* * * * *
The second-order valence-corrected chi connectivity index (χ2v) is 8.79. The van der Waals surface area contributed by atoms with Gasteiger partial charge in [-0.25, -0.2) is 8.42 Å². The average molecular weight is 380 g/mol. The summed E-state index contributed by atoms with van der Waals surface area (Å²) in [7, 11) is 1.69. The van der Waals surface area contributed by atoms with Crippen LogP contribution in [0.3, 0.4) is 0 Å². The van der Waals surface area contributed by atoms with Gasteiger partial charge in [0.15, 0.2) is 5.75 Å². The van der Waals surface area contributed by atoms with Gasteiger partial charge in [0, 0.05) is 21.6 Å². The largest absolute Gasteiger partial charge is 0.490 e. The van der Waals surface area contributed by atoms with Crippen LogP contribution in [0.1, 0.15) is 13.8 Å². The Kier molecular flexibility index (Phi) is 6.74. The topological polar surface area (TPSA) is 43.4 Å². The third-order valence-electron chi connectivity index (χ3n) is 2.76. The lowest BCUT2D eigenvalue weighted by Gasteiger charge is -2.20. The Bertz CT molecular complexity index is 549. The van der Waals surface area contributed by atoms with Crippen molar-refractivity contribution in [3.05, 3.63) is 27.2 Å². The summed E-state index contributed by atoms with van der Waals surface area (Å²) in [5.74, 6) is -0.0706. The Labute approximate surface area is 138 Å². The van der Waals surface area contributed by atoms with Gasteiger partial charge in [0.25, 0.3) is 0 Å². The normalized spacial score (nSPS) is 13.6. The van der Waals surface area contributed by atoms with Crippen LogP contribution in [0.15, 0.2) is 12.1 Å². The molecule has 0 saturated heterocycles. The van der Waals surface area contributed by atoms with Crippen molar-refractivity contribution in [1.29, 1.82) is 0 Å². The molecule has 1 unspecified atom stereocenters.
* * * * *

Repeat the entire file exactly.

The second-order valence-corrected chi connectivity index (χ2v) is 8.79. The van der Waals surface area contributed by atoms with Gasteiger partial charge in [-0.25, -0.2) is 8.42 Å². The average molecular weight is 380 g/mol. The summed E-state index contributed by atoms with van der Waals surface area (Å²) in [7, 11) is 1.69. The van der Waals surface area contributed by atoms with Crippen LogP contribution in [0.3, 0.4) is 0 Å². The van der Waals surface area contributed by atoms with Gasteiger partial charge in [0.15, 0.2) is 5.75 Å². The van der Waals surface area contributed by atoms with Gasteiger partial charge in [0, 0.05) is 21.6 Å². The largest absolute Gasteiger partial charge is 0.490 e. The van der Waals surface area contributed by atoms with Crippen LogP contribution in [0.1, 0.15) is 13.8 Å². The Kier molecular flexibility index (Phi) is 6.74. The topological polar surface area (TPSA) is 43.4 Å². The third-order valence-electron chi connectivity index (χ3n) is 2.76. The lowest BCUT2D eigenvalue weighted by Gasteiger charge is -2.20. The Bertz CT molecular complexity index is 549. The van der Waals surface area contributed by atoms with Crippen molar-refractivity contribution in [3.05, 3.63) is 27.2 Å². The summed E-state index contributed by atoms with van der Waals surface area (Å²) in [5.74, 6) is -0.0706. The Labute approximate surface area is 138 Å². The van der Waals surface area contributed by atoms with Gasteiger partial charge in [0.25, 0.3) is 0 Å². The normalized spacial score (nSPS) is 13.6. The van der Waals surface area contributed by atoms with Crippen LogP contribution in [0.15, 0.2) is 12.1 Å². The molecule has 0 saturated heterocycles. The van der Waals surface area contributed by atoms with Crippen molar-refractivity contribution in [1.29, 1.82) is 0 Å². The molecule has 1 unspecified atom stereocenters.